|About the Book|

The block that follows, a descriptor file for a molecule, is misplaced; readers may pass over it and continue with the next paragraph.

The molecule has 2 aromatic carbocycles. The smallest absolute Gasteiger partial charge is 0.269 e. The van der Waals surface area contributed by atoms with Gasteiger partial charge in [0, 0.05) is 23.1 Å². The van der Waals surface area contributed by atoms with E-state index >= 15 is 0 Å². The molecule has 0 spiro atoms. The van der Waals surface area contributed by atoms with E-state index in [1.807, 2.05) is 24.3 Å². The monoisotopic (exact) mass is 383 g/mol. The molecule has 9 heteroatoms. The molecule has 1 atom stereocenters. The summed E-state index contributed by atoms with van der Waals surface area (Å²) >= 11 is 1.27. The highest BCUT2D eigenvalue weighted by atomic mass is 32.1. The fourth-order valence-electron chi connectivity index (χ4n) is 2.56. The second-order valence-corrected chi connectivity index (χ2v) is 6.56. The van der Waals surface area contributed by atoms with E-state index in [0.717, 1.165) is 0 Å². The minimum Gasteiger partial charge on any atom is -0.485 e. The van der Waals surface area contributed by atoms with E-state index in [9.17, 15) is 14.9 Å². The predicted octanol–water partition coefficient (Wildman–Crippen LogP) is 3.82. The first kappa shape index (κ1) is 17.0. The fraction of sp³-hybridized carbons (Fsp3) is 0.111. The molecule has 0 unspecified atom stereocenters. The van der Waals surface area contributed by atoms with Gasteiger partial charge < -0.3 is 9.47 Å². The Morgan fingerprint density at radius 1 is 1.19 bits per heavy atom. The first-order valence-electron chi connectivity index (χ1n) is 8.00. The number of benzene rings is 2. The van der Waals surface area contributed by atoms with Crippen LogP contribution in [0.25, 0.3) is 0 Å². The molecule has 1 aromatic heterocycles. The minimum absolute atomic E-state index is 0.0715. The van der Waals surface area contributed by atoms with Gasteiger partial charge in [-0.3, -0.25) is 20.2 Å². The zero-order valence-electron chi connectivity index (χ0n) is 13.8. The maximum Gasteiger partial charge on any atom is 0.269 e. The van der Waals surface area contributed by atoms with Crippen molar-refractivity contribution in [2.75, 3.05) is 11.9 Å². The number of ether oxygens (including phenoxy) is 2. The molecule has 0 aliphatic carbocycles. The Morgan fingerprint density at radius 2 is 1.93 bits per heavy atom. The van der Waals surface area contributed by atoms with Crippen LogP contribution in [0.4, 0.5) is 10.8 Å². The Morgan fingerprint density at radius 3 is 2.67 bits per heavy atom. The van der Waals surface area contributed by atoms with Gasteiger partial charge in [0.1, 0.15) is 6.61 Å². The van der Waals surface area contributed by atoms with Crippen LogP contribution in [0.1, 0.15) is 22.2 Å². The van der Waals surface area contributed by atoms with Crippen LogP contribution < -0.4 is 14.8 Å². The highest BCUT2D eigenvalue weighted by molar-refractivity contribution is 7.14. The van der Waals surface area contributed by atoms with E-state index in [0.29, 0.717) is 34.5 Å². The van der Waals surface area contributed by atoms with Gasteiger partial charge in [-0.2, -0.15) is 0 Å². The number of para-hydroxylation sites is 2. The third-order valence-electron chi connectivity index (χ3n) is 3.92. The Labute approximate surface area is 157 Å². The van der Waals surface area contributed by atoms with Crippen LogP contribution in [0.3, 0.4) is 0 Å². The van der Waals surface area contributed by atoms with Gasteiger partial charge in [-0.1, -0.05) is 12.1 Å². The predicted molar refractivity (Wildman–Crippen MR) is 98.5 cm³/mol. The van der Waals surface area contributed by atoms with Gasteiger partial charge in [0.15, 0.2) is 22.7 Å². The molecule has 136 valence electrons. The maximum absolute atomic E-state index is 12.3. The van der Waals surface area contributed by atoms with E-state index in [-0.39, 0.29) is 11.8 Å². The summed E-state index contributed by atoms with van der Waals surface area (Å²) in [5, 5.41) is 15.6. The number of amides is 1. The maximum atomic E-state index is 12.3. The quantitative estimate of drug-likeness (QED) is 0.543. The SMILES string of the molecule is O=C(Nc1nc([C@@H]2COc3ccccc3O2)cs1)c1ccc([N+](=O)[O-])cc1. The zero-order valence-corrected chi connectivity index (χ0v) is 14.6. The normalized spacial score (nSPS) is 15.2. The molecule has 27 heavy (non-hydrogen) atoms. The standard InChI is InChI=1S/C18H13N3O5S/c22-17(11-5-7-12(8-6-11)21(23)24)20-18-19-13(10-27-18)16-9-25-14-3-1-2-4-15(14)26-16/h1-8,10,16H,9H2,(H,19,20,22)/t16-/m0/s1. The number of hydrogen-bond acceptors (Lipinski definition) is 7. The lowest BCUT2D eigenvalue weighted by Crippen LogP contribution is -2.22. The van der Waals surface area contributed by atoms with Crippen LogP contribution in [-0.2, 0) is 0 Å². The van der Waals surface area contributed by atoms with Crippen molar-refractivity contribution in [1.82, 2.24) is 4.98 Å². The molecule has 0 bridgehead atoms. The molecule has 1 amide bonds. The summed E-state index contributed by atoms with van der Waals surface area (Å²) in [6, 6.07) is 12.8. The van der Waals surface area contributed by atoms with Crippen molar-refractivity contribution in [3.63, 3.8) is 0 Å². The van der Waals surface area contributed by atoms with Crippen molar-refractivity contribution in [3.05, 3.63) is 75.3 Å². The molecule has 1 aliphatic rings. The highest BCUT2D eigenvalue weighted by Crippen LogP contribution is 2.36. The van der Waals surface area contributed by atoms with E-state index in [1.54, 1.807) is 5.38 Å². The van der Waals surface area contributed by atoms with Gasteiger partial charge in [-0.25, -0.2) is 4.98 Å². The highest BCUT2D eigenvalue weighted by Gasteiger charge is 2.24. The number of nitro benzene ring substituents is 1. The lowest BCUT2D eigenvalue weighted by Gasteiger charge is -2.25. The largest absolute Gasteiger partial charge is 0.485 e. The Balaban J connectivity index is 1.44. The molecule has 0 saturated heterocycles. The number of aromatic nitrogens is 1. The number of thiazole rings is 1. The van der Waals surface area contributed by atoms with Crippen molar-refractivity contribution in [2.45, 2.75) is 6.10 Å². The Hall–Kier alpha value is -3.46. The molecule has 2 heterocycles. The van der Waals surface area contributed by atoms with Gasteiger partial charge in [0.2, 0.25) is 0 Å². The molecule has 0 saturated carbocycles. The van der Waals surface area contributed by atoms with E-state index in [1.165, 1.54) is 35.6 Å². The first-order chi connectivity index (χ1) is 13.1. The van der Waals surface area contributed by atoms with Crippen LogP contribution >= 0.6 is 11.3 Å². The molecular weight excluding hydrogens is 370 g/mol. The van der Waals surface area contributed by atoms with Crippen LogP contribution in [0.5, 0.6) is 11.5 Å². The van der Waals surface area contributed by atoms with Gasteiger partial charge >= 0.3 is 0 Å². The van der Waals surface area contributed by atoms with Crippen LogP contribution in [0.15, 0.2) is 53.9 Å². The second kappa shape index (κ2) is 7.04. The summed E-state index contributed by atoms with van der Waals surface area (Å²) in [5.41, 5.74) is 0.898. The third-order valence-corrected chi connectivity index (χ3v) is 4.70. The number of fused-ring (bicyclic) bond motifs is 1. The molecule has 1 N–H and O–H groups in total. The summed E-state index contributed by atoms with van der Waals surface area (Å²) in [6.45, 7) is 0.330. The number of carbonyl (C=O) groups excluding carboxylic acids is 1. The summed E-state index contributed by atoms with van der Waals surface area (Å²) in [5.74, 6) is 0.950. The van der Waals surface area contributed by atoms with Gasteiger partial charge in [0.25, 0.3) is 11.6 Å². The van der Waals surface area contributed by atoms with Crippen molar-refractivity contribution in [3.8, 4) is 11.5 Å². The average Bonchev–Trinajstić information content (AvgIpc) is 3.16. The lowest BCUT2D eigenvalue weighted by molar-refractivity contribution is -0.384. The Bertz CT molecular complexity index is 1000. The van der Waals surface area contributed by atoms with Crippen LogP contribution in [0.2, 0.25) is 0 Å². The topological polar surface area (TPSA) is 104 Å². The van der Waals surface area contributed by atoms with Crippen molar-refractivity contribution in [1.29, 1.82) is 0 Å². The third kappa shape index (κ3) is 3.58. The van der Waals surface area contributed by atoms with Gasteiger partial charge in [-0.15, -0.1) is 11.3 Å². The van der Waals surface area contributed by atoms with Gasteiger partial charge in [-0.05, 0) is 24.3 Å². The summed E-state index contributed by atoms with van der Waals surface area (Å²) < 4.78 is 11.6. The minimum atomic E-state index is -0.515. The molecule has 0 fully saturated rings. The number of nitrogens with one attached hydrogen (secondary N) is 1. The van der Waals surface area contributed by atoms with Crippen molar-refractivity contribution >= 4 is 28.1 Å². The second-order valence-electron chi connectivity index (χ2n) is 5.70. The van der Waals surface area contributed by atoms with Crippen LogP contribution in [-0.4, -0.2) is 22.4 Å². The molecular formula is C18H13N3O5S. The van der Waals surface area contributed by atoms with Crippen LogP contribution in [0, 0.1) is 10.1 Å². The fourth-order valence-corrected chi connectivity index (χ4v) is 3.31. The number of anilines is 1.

My reverie is broken by the sound of a jet overhead, its plume providing a patriotic backdrop to the Washington Monument. Haunted by the fresh memory, I fight back the tears. Again, I wonder about the 50,000 American dead, and for the first time IMoreMy reverie is broken by the sound of a jet overhead, its plume providing a patriotic backdrop to the Washington Monument. Haunted by the fresh memory, I fight back the tears. Again, I wonder about the 50,000 American dead, and for the first time I allow myself to think about the 2,000,000+ Vietnamese dead. How did it all begin? I promise myself then and there that I am going to seek a full understanding of the war and how it all got started. This article is the result of my efforts at fulfilling my promise.For twenty years I have treated my Vietnam experience like a bad love affair - on again, off again. Sometimes embracing it with a fierce passion, other times attempting to distance myself from it but failing miserably. Often seeking to understand it, but being too close, too involved to see clearly - and in the end returning to it once again, hat in hand, to start over.In hope of a reconciliation, I have taken the time to do quite a bit of research on the subject of Vietnam, with a specific interest in answering the following questions:Why did the US get involved in Vietnam? Vietnam is thousands of miles away from the US. It was a backwards little country, almost primitive in comparison. What possible interest did the US have in such a place? The public was told from the veryAmerica Why Vietnam? 213beginning that we had to stop the communist menace in Vietnam or other countries would follow suit- that we had to defend the democratic South Vietnamese government against the gathering Red hordes. Was that really true? Did our leaders really believe that? Who were the Vietcong? What was North Vietnam all about? I went through 19 months in Vietnam thinking that the Vietcong constituted an uprising against a democratically elected government- that the Vietcong were essentially some kind of insurgency, a group of upstarts and troublemakers, indoctrinated by the North to cause trouble in the South. Everyone I knew believed the same thing. Were we right? Repeatedly, US soldiers complained about the inability to determine friend from foe. Farmer or cab driver by day, guerrilla by night. We soldiers knew that the towns and hamlets were literally crawling with what we called, Vietcong sympathizers, but that just seemed to be one more crazy thing about Vietnam. We were too busy with the day-to-day affairs of the war to worry about inconsistencies between what we were told and what we knew to be true. Besides, we werent supposed to think about what we were doing. But who were the Vietcong? And why did they fight so hard for so little?Why were we lied to? With the release of the Pentagon Papers, which the government had fought so hard against, the truth about Vietnam could begin to be known. In the Pentagon Papers, all the details about the planning of the war, the scheming, the misguided reasoning, are laid bare. Memos and meeting notes are compiled for your perusal. A solid foundation214 Gaylon Barrowfor understanding our involvement in Vietnam can be found in those pages. Did our government lie to us about Vietnam? Most certainly. Why?Many believe that Russia was behind the North Vietnamese invasion. But did you know that in the beginning of the war there was never any evidence connecting Russia with North Vietnamese military actions in the South? And as for the invasion, there were never any confirmed sightings of North Vietnamese regular forces in South Vietnam until 1965, a full eleven years after the start of our involvement in the Vietnam war. So who were we fighting all this time? Who were we supporting and why? Who were we saving Vietnam from?